Shaper, Norvin H.

Factory

Shearer, William T. (Bill)

Factory

Shifflett, Stan

Columbus AFB

Shoytush, Joseph (Joe)

Chanute AFB

Simpson, Clayton B. (Clay)

Wright-Patterson AFB

Sommers, L. Stanton (Stan)

Barksdale AFB

Southward, Carl W. - Deceased

Columbus AFB

Stokes, James (Jim)

Minot AFB

Stokesberry, Dan S.

Edwards AFB

Southern, Vestal

Factory

Sullivan, George V. (Sully)

OCAMA

Surprise, Mickie R.

OCAMA

Todd,  William J. (Bill)

Beale AFB

Turner, Charles C.

Factory

Van Blarcom, John P.

Barksdale AFB

Van Ess, Duane C.

Beale AFB

Voit, John J.

Altus AFB

Weimar, Arthur (Art)

Barksdale AFB

Weir, High C.,

Mather AFB

Weismose, John H.

Factory

Weiss, Wm. M. (Bill)

Factory

Wilmoth, Robert R. (Bob)

Columbus AFB

Wolfe, Gordon S. (Gordy)

Wurtsmith AFB

Wood, Raymond A. (Ray)

Griffis AFB

Yeager, Jack J.

Robins AFB

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GAM77_Snoopy-502

Label for GAM-77 Missile Division, North American Aviation, Inc.  Courtesy of Ken Clymer

Memories, Thoughts and More

Recollection of the Past
By: David Llorente
NAA Tech Rep

One note of particular interest, I and many others that went on to be reps with various bases were part of the engineering contingent of the company flight test program at Eglin.  Such as one such flight test team as this picture depicts.

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The two chaps in flying suits at the bottom row, Alex Coutret
and Ben Boykin, were the first to launch the Hound Dog Missle,
the first one being a dummy ballistic drop at one of the Eglin
bomb ranges.  Alex and Ben later launched a real one down range.

As a note of trivia but still haunting many of his friends, the 2nd from the left in the front is Sal Spina, an engineer who was later killed in the takeoff of a American Airlines DC10 at Chicago when the engine came off.

I might add that later the SOTE or Systems Operational Test Evaluation unit was formed with the SAC Wing at Eglin - - we were under the command of Lt. Col. William Wilborn who was one really great friend and big Hound Dog supporter.  I wonder where he might be now.  We had our own B52 and crew comprised of AF types versus the civilian crew we had with our company flight test program.  This B52 was commanded by Capt. MacDonald with a Captain Davis from APGC overlooking us.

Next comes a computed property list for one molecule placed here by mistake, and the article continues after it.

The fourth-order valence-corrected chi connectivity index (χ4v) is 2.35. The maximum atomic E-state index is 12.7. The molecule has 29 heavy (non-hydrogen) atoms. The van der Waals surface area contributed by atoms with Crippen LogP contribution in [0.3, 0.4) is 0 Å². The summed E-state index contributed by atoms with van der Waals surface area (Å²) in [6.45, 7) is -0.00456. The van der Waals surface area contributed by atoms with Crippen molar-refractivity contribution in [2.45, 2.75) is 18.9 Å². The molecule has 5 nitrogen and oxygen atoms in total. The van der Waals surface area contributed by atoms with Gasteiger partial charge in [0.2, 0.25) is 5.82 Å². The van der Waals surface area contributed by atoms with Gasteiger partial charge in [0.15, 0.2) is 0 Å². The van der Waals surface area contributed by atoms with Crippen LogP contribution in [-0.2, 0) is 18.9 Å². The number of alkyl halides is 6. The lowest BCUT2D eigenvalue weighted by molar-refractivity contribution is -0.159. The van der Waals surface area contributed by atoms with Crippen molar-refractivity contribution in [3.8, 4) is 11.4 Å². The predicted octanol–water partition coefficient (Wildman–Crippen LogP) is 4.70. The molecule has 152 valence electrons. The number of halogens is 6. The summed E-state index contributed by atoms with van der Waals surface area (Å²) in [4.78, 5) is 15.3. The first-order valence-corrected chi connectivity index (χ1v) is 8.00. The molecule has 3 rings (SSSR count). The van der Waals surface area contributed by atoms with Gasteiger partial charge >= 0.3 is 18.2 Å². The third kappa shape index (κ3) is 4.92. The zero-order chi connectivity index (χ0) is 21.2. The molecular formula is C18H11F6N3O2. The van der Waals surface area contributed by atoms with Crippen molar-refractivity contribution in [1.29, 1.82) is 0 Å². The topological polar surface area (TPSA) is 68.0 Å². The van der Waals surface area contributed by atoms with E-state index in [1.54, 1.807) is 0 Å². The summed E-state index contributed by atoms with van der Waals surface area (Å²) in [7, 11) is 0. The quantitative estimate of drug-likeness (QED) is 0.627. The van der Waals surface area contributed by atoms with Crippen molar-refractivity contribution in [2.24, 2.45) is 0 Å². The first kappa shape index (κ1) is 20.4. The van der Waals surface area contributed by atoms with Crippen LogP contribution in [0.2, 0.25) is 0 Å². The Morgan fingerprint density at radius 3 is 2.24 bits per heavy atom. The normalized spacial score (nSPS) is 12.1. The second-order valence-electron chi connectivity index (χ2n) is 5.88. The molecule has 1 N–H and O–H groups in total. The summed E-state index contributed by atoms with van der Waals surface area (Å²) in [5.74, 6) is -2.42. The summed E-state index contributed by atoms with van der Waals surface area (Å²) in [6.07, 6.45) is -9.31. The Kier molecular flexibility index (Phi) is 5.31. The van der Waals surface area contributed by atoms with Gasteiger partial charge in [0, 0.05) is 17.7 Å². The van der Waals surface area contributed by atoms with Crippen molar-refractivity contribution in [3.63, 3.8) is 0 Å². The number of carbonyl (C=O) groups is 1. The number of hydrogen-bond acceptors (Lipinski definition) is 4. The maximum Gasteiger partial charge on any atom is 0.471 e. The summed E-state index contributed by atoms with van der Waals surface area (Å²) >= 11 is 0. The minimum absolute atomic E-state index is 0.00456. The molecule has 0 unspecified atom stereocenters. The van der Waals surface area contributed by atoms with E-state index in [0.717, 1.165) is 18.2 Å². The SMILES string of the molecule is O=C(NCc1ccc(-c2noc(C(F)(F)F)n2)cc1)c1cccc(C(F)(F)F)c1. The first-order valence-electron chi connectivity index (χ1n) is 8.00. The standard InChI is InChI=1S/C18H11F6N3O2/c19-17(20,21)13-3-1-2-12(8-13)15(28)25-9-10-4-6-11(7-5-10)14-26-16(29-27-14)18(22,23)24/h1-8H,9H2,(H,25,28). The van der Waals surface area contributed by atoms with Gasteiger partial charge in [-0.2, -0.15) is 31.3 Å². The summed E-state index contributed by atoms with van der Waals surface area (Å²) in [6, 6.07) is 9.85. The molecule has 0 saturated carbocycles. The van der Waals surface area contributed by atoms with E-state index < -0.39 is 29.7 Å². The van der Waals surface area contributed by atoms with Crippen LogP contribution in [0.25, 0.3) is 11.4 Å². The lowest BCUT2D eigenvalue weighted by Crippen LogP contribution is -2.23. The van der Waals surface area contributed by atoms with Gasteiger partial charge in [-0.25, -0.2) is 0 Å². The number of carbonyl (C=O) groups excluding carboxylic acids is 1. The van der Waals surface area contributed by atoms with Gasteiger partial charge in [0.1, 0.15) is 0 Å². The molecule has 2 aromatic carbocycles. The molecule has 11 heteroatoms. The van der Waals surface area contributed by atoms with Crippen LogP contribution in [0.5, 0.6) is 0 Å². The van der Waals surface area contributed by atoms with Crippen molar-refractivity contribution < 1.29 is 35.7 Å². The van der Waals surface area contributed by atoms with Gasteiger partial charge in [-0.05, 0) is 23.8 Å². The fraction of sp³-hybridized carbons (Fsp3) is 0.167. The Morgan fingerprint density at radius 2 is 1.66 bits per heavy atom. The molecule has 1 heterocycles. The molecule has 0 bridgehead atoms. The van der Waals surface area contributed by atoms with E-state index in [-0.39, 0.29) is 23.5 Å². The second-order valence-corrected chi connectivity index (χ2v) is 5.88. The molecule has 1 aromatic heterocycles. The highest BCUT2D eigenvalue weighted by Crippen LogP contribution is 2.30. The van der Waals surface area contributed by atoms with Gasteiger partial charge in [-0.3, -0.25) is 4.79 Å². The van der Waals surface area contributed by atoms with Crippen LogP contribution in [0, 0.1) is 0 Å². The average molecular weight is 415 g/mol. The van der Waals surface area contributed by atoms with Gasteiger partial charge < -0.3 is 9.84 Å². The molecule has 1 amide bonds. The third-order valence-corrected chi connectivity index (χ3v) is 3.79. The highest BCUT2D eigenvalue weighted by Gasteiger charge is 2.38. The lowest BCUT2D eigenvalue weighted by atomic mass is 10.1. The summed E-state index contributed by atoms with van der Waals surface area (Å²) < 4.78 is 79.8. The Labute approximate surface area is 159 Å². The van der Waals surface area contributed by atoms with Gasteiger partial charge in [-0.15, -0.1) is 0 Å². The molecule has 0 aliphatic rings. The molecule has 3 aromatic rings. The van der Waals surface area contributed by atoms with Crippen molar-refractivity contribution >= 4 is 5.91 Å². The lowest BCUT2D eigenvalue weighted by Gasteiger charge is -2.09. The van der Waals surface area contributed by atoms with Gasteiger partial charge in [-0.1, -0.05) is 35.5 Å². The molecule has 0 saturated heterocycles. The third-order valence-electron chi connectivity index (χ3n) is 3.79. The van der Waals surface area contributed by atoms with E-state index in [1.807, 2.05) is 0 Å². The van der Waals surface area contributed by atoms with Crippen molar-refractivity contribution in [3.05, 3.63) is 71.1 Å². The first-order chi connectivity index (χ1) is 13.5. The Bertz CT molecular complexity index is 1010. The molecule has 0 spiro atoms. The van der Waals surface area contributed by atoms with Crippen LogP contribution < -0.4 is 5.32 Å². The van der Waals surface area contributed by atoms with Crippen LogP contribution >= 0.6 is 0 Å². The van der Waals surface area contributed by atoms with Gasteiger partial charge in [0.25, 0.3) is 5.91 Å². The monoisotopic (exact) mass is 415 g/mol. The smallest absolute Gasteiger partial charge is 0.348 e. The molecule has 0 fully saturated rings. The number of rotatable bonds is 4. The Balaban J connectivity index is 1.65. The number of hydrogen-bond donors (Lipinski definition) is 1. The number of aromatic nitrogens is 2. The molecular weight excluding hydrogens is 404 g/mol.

Do You Remember?

NAALighter1960A memento of Autonetics in the 1960's

 

Hound Dog Chases Rabbit, Catches Same
By: Phil Brand

I was hired at Eglin just as the Hound Dog program began, around 1959. The only position left was mail boy, and I wanted to always work for the company that built the P-51, so I took it there in King Hangar.  I got to know everyone there as the mail boy, so soon a guy named Charlie Ackerman in communications , took me in, as he was from Arkansas, and I was from Mississippi, we could speak the same language.  Charlie put me in the meter room with John Hall, so soon I was into calibration of all the gages and instruments used by Techs on the Hound Dog.
    Not long after that Robert "Bob" Weaver noticed me and saw I had my Commercial Pilots license, I was 22 and had 2 years college at LSU in Baton Rouge. Bob Weaver sent me to Downey to Data Reduction for a couple of weeks and I became a Data Reduction, so when the B-52 landed I was there to gather the tapes of the flight, and got with the hydraulic or any system that wanted to get a playback for a particular event, a problem, or launch  of the Hound Dog during it's flight.  We had a telemeter trailer microwave at the King Hangar and of course down range on the AMR.  We ran a few here at the EGTR  (Eglin Range 800 square miles of Gulf and Land. I learned to read the time code generator that had the time on the oscillographs, and took the Missile Operators notes and the GMT time and the curves plotted on each instrument and we could find out what voltages were spiking , pressures, all the that was going on.  Then I mailed the tapes to Downey from Eglin ASAP.
     I knew the Pilots,  a guy name Nunally flew our White F-100 company  chase plane.  He and a photographer would chase the Hound Dog at launch for a few minutes, then the Dog would pull ahead.